* Joe Palazzolo, Nicole Hong, Michael Rothfeld, Rebecca Davis O’Brien, and Rebecca Ballhaus report that President Trump was much more intimately involved in the hush money scheme that we previously knew:
As a presidential candidate in August 2015, Donald Trump huddled with a longtime friend, media executive David Pecker, in his cluttered 26th floor Trump Tower office and made a request.
What can you do to help my campaign? he asked, according to people familiar with the meeting.
Mr. Pecker, chief executive of American Media Inc., offered to use his National Enquirer tabloid to buy the silence of women if they tried to publicize alleged sexual encounters with Mr. Trump.
Less than a year later, Mr. Trump asked Mr. Pecker to quash the story of a former Playboy model who said they’d had an affair. Mr. Pecker’s company soon paid $150,000 to the model, Karen McDougal, to keep her from speaking publicly about it. Mr. Trump later thanked Mr. Pecker for the assistance.
The Trump Tower meeting and its aftermath are among several previously unreported instances in which Mr. Trump intervened directly to suppress stories about his alleged sexual encounters with women, according to interviews with three dozen people who have direct knowledge of the events or who have been briefed on them, as well as court papers, corporate records and other documents.
If this surprises you, you must not be familiar with Donald Trump.
* Juliet Eilperin, Lisa Rein, and Josh Dawsey report that Ryan Zinke’s days are numbered:
White House officials have identified Interior Secretary Ryan Zinke as the Cabinet member most vulnerable to a congressional probe under a Democratic majority in January, putting the colorful secretary closer into the president’s crosshairs, according to two senior administration officials briefed on the matter.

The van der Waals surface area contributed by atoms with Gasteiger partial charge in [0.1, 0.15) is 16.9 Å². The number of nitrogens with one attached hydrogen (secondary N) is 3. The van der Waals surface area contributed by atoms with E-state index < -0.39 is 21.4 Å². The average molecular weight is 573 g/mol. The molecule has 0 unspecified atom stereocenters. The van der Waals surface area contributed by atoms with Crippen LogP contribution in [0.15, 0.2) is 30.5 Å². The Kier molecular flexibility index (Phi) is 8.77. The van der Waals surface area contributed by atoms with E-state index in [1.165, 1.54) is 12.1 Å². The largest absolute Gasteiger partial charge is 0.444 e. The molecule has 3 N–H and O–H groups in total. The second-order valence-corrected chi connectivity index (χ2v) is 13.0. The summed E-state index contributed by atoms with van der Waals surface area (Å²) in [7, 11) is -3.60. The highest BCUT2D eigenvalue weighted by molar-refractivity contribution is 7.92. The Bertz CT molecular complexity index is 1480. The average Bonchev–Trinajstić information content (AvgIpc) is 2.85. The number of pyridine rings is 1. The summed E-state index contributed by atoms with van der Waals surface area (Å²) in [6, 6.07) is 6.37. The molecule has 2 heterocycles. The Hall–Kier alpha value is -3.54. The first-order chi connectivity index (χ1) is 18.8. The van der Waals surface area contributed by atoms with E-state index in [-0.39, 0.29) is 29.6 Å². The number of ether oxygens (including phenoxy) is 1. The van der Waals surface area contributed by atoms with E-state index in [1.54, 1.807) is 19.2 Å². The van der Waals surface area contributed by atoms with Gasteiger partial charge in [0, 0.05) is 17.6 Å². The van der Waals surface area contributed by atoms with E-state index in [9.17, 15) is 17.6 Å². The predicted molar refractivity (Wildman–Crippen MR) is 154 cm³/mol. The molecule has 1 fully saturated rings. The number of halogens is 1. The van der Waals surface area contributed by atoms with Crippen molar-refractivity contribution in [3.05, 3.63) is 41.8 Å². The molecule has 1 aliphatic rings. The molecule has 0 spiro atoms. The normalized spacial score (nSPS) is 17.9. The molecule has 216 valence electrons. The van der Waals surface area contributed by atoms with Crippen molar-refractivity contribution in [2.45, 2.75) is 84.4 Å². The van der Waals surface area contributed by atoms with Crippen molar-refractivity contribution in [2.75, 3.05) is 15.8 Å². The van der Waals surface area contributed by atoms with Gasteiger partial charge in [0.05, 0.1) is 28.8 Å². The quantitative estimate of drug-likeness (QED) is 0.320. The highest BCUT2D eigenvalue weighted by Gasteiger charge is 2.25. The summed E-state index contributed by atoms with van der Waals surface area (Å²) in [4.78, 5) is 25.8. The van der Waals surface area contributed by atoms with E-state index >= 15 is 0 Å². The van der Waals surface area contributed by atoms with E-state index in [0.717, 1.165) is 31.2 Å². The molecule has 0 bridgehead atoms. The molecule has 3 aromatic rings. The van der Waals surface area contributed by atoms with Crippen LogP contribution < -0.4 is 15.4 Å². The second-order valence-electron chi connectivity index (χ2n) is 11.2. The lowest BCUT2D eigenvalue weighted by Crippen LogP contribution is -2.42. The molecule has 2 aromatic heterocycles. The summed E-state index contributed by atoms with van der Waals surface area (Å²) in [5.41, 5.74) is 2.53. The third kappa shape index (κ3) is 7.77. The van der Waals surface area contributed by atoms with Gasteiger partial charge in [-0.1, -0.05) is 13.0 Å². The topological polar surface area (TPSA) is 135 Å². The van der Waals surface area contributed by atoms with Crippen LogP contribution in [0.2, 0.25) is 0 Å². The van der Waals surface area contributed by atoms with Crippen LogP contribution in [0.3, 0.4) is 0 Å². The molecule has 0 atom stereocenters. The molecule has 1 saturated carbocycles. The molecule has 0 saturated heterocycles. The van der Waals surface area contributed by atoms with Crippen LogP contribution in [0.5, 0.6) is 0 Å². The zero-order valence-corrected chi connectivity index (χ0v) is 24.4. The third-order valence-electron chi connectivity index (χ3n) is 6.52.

The new assessment comes as President Trump is weighing whether to dismiss Zinke, according to the officials, who asked for anonymity to discuss personnel matters. Trump has told aides he will make a decision next week after he returns from Paris, they said.
At the White House on Friday, he gave Zinke a tepid vote of confidence. Asked if he would fire Zinke, the president said, “No,” but quickly added, “I’m going to look into any complaints.”
Zinke’s personal conduct and management decisions have spurred at least 15 investigations, nine of which have been closed. The most serious one, which Interior’s acting inspector general referred to the Justice Department last month, focuses on whether the secretary used his office for personal gain in connection with a land deal he forged in Whitefish, Mont., with Halliburton Chairman David Lesar and other investors.
He should still have at least a few weeks to get in some last-minute corruption.
* Corey Brettschneider explains why it’s not only perfectly constitutional but also eminently desirable to pass a bill protecting the Mueller probe. Particularly now that Trump has installed a loyalist to oversee it.
* Stan Collender previews the brutal budget battles that await us over the next two years.